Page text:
“While estimates vary, many independent authorities assert that hundreds of thousands of Iraqi children under five have died since 1990, in part as a result of the sanctions and the effects of the Gulf War. An August 1999 Unicef report found that the under-five mortality rate in Iraq has more than doubled since the imposition of sanctions.”  Sanctions: Myth & Reality


“The sanctions have contributed to the death of over one million Iraqis, half of them children. More than 200 people die each day in Iraq. 5,000 to 6,000 die each month.”


The United States has bombed Iraq repeatedly since the end of the Gulf War, killing many civilians.  The United States patrols two ‘no-fly zones’ (which is illegal under international law), in violation of Iraqi airspace.


How many Iraqi civilians will suffer casualties in the early stages of a United States invasion?  According to a recent United Nations study, as many as 500,000.


In my opinion, all the above evidence proves that Iraq is not a threat to the United States.  In fact, it seems to me that the United States is a deadly threat to the people of Iraq.


Many people within the United States and most people around the world apparently agree with me.  Iraq’s neighbors do not feel threatened by Iraq.  According to the Wall Street Journal, 80-90% of people in Turkey, Iraq’s neighbor, NATO member, and the closest ally to the United States in the region, DO NOT support the war.  So, if the people in Turkey are not afraid of Iraq and Saddam Hussein, why does President Bush claim that the United States is under any threat?


On January 18 hundreds of thousands of people demonstrated against the war in Washingon, DC, San Francisco, and across much of the United States.  Almost 50 U.S. cities have passed resolutions against the war.


Some questions to ask yourself:


All over the world people link the military build-up and the threat of war to the fact that the second largest supplies of oil in the world are in Iraq.  Why doesn’t the U.S. media focus on this question?


Over three thousand people from more than 50 different countries died in the terrorist atrocities of 9/11/01.  There deaths received thousands of hours of media coverage (and deservedly so, in my opinion).  Yet, how many hours of media coverage have the deaths of more than 500,000 Iraqi children due to U.S. imposed economic sanctions received in the U.S. media?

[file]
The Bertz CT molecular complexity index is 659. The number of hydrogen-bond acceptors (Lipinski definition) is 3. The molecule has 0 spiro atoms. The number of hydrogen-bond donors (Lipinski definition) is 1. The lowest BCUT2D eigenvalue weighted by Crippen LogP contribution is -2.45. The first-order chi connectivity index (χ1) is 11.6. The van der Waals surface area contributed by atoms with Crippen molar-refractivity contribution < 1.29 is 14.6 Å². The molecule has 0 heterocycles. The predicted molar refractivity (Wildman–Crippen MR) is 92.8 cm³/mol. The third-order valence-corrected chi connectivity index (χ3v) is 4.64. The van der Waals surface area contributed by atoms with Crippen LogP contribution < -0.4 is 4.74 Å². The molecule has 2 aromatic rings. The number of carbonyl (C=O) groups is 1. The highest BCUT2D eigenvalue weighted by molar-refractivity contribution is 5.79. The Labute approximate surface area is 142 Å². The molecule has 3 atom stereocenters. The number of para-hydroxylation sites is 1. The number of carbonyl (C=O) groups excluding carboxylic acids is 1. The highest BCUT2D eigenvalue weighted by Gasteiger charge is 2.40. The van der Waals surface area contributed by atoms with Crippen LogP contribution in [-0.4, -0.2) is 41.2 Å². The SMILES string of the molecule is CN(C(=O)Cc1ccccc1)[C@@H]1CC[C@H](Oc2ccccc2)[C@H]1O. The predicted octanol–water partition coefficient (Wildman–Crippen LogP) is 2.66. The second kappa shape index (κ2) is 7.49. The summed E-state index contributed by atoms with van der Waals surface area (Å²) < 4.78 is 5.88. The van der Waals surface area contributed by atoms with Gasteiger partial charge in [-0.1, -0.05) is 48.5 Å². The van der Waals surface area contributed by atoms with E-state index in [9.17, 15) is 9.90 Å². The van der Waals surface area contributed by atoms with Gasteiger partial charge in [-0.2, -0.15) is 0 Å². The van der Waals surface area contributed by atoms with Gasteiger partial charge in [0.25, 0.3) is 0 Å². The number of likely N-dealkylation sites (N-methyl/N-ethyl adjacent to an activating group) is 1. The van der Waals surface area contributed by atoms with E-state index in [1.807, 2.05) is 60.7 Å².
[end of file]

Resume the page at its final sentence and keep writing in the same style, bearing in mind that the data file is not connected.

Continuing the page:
Why hasn’t the media talked about the number of civilian deaths which occurred in the Gulf War of 1991?


Why isn’t the media talking about the civilian deaths which will occur if war resumes now?


Why doesn’t the media talk about the number of U.S. servicemen and servicewomen who died after the Gulf War, or are now disabled, because of ‘Gulf War Syndrome’:


“As of May 2002, the Gulf War casualties include 8306 veterans dead and 159705 veterans injured or ill as a consequence of wartime service to our nation. The official May 2002 Department of Veteran Affairs report classifies 168011 individuals as "disabled veterans". That reflects a staggering casualty rate of 29.3% for combat related duties between 1990 and 1991.”  Doctor Doug Rokke, quoting U.S. government figures.


I’m asking anyone who receives this message to do something against this war.  Anything.  Forward this letter.  Write your Congressional representative.  Talk to a friend.  Attend a vigil. Help organize a demonstration. 


My favorite anti-war organization is United For Peace, but there are many more around.


Some good websites for alternative sources of information:

10 Reasons to Oppose the War with Iraq


I’ll end with a quote by Dennis Halliday, the former head of the U.N.'s humanitarian program in Iraq, from an interview with


“The five permanent members of the Security Council produce and sell something like 85 percent of the military weaponry in the world today. And they're the very countries that supposedly are in charge of international peace and security. That's quite a ludicrous situation we've got here.”


Lawrence McGuire is the author of The Great American Wagon Road. He lives in France and can be reached at: